Springboks Chiliboy Ralepelle and Bjorn Basson can return to playing rugby immediately after a Judicial Committee found that there was “no fault” on the part of the players for positive tests for a banned stimulant.
Ralepelle and Basson were charged under anti-doping regulations after they tested positive for Methylhexaneamine (MHA) following the Springbok Test against Ireland in Dublin on November 6, 2010.
The players were provisionally suspended from all rugby activities as a result and had to return home from the tour. Basson and Ralepelle attended the hearing in Cape Town on Tuesday after their ‘B’ sample also tested positive.
“This verdict completely quashes any idea that either the players or the team were guilty of any attempt to cheat,” said Jurie Roux, CEO of SARU. “No responsibility attaches to the players at all.
“The banned stimulant was in a supplement given to the players in the warm-up before the Test against Ireland and is a product that has been used by the Springboks before – without any adverse analytical findings – and is used by other professional and national teams in both hemispheres.
“It was manufactured in the UK and was tested at SARU’s request by one of only two laboratories in the world equipped to perform the necessary protocols in order to ensure that it complied with the requirements of the World Anti-Doping Authority (WADA).
“That the players subsequently tested positive for a banned stimulant was an enormous shock to the Springbok team, management and to SARU and I am most sorry that the players have had to endure the stress and stigma attached to a failed dope test. Hopefully this verdict will have laid to rest any idea of any wrong doing on their part.”
The sanction for a positive test is a two-year suspension for a first offence, unless certain mitigating factors can be proved. However Advocate Attie Heyns, acting for the South African Rugby Players’ Association (SARPA) in representing the players, successfully argued that MHA should be treated as a specified stimulant (rather than a non-specified stimulant) since its downgrading by WADA on January 1, 2011.
The distinction allows for a sanction to be reduced or eliminated under IRB regulations if a player can establish how a specified stimulant entered his body.
Speaking on behalf of the pair, Ralepelle said that it was an enormous relief to have their innocence confirmed and to be able to return to playing once more.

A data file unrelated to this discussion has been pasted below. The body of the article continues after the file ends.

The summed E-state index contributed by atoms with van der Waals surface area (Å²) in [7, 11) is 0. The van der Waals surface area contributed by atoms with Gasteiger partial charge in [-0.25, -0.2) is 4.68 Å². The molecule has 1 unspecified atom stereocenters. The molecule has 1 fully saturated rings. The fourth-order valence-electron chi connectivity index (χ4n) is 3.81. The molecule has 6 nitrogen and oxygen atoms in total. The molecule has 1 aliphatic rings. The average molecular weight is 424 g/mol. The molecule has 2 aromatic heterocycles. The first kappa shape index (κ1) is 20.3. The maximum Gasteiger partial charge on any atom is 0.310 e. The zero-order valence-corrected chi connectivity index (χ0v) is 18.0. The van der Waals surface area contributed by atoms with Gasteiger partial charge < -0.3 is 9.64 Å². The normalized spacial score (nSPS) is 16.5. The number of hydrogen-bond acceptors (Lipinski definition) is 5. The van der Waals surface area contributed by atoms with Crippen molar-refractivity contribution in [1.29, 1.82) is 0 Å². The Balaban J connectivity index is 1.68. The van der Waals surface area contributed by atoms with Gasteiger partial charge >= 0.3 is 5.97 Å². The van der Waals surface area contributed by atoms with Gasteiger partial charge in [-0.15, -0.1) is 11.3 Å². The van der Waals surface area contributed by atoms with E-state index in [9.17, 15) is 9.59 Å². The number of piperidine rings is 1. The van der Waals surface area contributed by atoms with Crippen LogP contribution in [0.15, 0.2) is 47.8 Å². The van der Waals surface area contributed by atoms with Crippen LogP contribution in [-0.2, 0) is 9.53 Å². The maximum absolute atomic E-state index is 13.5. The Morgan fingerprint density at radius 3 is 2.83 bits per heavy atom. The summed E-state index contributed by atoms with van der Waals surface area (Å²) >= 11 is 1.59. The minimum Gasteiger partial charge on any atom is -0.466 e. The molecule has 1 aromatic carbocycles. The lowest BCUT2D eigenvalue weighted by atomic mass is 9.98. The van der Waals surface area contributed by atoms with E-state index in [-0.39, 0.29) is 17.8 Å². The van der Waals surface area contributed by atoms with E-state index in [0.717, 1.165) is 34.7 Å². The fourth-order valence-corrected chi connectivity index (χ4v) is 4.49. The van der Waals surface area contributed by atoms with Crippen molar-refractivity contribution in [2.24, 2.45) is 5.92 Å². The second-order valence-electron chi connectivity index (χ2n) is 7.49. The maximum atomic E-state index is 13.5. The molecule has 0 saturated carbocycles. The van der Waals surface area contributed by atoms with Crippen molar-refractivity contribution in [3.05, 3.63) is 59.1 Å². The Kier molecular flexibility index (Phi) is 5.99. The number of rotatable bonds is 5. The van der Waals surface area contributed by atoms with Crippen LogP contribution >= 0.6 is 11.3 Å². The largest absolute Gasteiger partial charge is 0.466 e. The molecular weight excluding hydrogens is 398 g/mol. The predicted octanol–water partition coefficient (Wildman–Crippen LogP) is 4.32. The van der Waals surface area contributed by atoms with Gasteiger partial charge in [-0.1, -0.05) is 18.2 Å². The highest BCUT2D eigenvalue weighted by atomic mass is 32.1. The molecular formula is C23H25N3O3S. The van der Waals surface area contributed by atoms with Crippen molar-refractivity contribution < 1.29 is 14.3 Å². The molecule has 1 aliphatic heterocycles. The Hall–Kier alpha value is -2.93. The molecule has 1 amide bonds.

“Finally the facts are out there and people can see that we were not guilty and are not doping cheats. We were only doing what the large majority of professional rugby players around the world do by using a supplement,” said Ralepelle. “Bjorn and I were the unlucky ones to be tested on the day and to have had to go through the trauma of the past two and a half months. We’re both now just looking forward to playing again and closing this chapter once and for all.”
As a result of the verdict, SARU had changed its approach to supplements, said Clint Readhead, medical manager.
“We have always been wary of supplements but have tried to manage the risk as the players do want to use them,” said Readhead.
“We did everything in our power to ensure that the supplements we supplied to the players were safe and we thought we’d put in place enough safeguards to minimise that risk. We received a certificate from the lab saying that the product met WADA specifications.
“As a result of these positive tests however we will not endorse, condone or supply supplements to any of our players as one positive test from a rogue batch is too heavy a price to pay.”
The committee was chaired by Advocate Jannie Lubbe SC and was completed by Dr George van Dugteren and Advocate Rob Stelzner SC.
In their findings the committee said: “We are also comfortably satisfied on the evidence of the players and the conditioning coach [Neels Liebel] that they had no intention to enhance their sporting performance through the use of a prohibited substance. It was clear that no member of the Springbok team, including the players themselves, was aware before the two players tested positive that the supplement contained MHA.”
The committee concluded that, in the circumstances, a reprimand was sufficient punishment.
“The players have already suffered the ignominy of being sent home early from the overseas tour, provisionally suspended for nearly three months and having their doping charges made public with the concomitant embarrassment, uncertainty, personal anguish and damage to their reputations.
“Any further punishment for the players would, however, be out of kilter with their lack of fault in the matter. The players are nevertheless strictly liable and a reprimand is accordingly the appropriate sanction in the exceptional circumstances of this case.”